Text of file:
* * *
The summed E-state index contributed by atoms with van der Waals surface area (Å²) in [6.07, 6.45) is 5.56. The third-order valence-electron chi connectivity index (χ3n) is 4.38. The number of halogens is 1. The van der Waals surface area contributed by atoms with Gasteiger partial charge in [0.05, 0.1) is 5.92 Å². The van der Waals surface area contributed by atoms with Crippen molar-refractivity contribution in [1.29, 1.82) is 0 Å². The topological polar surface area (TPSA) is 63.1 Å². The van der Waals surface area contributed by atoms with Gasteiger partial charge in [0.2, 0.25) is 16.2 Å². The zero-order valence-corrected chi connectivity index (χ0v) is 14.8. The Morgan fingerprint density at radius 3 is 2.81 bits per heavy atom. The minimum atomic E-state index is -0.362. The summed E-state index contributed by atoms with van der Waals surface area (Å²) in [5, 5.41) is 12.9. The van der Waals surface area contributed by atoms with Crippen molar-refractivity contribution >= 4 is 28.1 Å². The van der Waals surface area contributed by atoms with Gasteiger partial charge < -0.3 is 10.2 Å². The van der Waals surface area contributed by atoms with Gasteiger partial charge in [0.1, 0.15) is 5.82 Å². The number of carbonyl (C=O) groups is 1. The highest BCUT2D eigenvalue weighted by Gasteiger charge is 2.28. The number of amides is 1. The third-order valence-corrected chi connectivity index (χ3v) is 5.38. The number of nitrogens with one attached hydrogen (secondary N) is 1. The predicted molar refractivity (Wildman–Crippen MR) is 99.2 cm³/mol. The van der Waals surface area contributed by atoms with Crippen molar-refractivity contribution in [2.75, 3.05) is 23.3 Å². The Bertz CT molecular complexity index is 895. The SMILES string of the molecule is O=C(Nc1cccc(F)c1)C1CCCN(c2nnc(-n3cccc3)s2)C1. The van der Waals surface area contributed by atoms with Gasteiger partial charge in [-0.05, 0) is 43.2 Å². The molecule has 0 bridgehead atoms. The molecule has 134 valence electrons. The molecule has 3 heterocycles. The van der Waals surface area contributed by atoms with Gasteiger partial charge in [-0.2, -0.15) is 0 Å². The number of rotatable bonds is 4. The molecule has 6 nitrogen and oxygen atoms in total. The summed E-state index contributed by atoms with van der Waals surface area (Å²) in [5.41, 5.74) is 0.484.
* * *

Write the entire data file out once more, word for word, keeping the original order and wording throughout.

The summed E-state index contributed by atoms with van der Waals surface area (Å²) in [6.07, 6.45) is 5.56. The third-order valence-electron chi connectivity index (χ3n) is 4.38. The number of halogens is 1. The van der Waals surface area contributed by atoms with Gasteiger partial charge in [0.05, 0.1) is 5.92 Å². The van der Waals surface area contributed by atoms with Crippen molar-refractivity contribution in [1.29, 1.82) is 0 Å². The topological polar surface area (TPSA) is 63.1 Å². The van der Waals surface area contributed by atoms with Gasteiger partial charge in [0.2, 0.25) is 16.2 Å². The zero-order valence-corrected chi connectivity index (χ0v) is 14.8. The Morgan fingerprint density at radius 3 is 2.81 bits per heavy atom. The minimum atomic E-state index is -0.362. The summed E-state index contributed by atoms with van der Waals surface area (Å²) in [5, 5.41) is 12.9. The van der Waals surface area contributed by atoms with Crippen molar-refractivity contribution >= 4 is 28.1 Å². The van der Waals surface area contributed by atoms with Gasteiger partial charge < -0.3 is 10.2 Å². The van der Waals surface area contributed by atoms with Gasteiger partial charge in [0.1, 0.15) is 5.82 Å². The number of carbonyl (C=O) groups is 1. The highest BCUT2D eigenvalue weighted by Gasteiger charge is 2.28. The number of amides is 1. The third-order valence-corrected chi connectivity index (χ3v) is 5.38. The number of nitrogens with one attached hydrogen (secondary N) is 1. The predicted molar refractivity (Wildman–Crippen MR) is 99.2 cm³/mol. The van der Waals surface area contributed by atoms with Crippen molar-refractivity contribution in [2.75, 3.05) is 23.3 Å². The Bertz CT molecular complexity index is 895. The SMILES string of the molecule is O=C(Nc1cccc(F)c1)C1CCCN(c2nnc(-n3cccc3)s2)C1. The van der Waals surface area contributed by atoms with Gasteiger partial charge in [-0.05, 0) is 43.2 Å². The molecule has 0 bridgehead atoms. The molecule has 134 valence electrons. The molecule has 3 heterocycles. The van der Waals surface area contributed by atoms with Gasteiger partial charge in [-0.2, -0.15) is 0 Å². The number of rotatable bonds is 4. The molecule has 6 nitrogen and oxygen atoms in total. The summed E-state index contributed by atoms with van der Waals surface area (Å²) in [5.41, 5.74) is 0.484.